Two institutions that focus on training the individual with relevant technological skills, have held a graduation ceremony for 20 girls who participated in the maiden ‘Excel Our Girls’ programme to equip girls with the latest tools and knowledge in information technology.
The institutions are Think3ice and Finex Skills Hub.
The ceremony, which came off on Saturday, December 17, at the University of Ghana, saw 20 young female students graduate after successfully completing a 10-week training programme in Microsoft Excel, Analytics and Python.
Addressing the graduating students, Financial Expert, Robert Nii Kotoku Lartey, advised the young graduates on the need to maintain a learning mindset and continuous hunger for knowledge to better add more value to their individual acquired skills.
“Opportunities like this do not come so easy, but when they do come, take those opportunities to add values that can add to your life.
“People have the qualifications that you have, even more than what you have, but the values you add to yourself out of the opportunities given to you sets you apart from the rest. I can bet you that this certificate lying here is just a paper, the actual certificate is the value you add to yourself,” he said.
“Another thing I would like you to note is that hard work never fails. As I stand here I still learn and would still want to get back to school and learn more in as much as I already have the skills and the position occupied, I can decide to just work with what I have but I still want to earn more because anytime you avail yourself to learn, the value you have today never remains the same so do not see it as the end of it, but rather the beginning,” he added.
On her part, the Chief Executive Officer (CEO) of Think3ice, Mrs Yvonne Dzotsi, applauded the students for their hard work, consistency, and perseverance throughout the 10-week training.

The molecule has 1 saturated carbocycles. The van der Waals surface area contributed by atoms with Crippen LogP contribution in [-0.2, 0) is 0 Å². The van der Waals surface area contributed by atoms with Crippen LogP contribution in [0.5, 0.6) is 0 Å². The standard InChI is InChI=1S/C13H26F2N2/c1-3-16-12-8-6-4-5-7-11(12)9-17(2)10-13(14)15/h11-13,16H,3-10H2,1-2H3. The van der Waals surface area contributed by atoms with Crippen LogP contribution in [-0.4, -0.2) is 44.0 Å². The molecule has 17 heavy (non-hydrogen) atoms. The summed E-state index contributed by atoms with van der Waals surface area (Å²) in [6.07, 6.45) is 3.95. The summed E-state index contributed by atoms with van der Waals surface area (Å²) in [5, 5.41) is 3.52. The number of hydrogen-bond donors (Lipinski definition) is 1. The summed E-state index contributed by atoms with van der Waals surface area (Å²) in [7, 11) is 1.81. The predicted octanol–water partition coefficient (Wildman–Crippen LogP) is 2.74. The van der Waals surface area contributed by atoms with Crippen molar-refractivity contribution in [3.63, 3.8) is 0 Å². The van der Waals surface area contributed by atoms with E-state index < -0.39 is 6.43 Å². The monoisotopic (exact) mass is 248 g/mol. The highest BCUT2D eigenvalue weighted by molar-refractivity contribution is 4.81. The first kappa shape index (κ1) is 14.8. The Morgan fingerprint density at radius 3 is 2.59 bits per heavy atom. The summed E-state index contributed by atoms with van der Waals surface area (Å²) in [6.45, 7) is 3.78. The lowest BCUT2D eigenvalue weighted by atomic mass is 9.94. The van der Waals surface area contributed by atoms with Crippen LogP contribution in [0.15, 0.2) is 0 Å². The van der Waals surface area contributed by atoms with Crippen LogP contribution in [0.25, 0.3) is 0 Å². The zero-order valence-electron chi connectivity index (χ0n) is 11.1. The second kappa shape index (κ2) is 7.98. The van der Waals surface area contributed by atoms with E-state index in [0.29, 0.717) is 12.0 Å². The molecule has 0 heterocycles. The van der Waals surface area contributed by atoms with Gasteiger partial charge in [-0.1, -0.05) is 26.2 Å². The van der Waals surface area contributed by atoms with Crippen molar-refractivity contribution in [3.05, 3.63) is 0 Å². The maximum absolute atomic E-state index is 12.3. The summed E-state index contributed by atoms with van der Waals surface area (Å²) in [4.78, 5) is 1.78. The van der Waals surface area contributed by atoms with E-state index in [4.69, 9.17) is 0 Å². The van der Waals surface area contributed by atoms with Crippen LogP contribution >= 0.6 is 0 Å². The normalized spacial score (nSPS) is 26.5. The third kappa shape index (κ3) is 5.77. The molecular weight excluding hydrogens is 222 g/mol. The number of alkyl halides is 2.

She noted that the reason for initiating an all- girl training programme was to address the gender imbalance in the data analytics world, as well as present to society, young innovative girls whose skills would contribute significantly to the nation’s growth.
“The reason why I decided to go for all girls is because of the gender imbalance, but also build up ladies who will come up with mind blowing ideas that will help our various communities,” she said.
Out of the 199-students who applied for the training slot, only 20 students made it to the final selection, and that according to Mrs Dzotsi was to enable coaches to adequately train and produce capable and quality students.
She however stated that plans were underway to increase the number of students who will be trained for the second cohort, adding that the graduates will be keenly monitored and updated with learning materials to enhance their knowledge.
Mrs Dzotsi mentioned that her outfit was working on collaborating with other corporate organisations to secure internship slots for already graduated students in order to improve their skills as well as give them hands-on experience in the working environment.
Taking his turn, Lead Facilitator at Finex Skills Hub, Mr Bernard Obeng Boateng, who was the senior trainer for ‘Excel Our Girls’ stressed that Finex Skills Hub was ever ready to help young girls acquire knowledge to grow as well as build connections.
He commended the girls for demonstrating a passion-driven attitude throughout their stay as members of the hub.
He is hopeful that the ‘Excel Our Girls’ programme will make a great impact in the coming years.
“This is the first season, and it is going to outlive all of us. Our prayer is that this becomes an ‘Excel Our Girls’ institution where we train data driven ladies who know how to bring solutions out of just raw data. We have started and subsequent seasons I believe, going to be better.
“The goal has always been to improve the population of girls in the space, because women in data science only represent just a small percentage, so therefore we want to increase that and we want to encourage more girls to take data science as a career because when it comes to data science, it has always been for boys,” he added.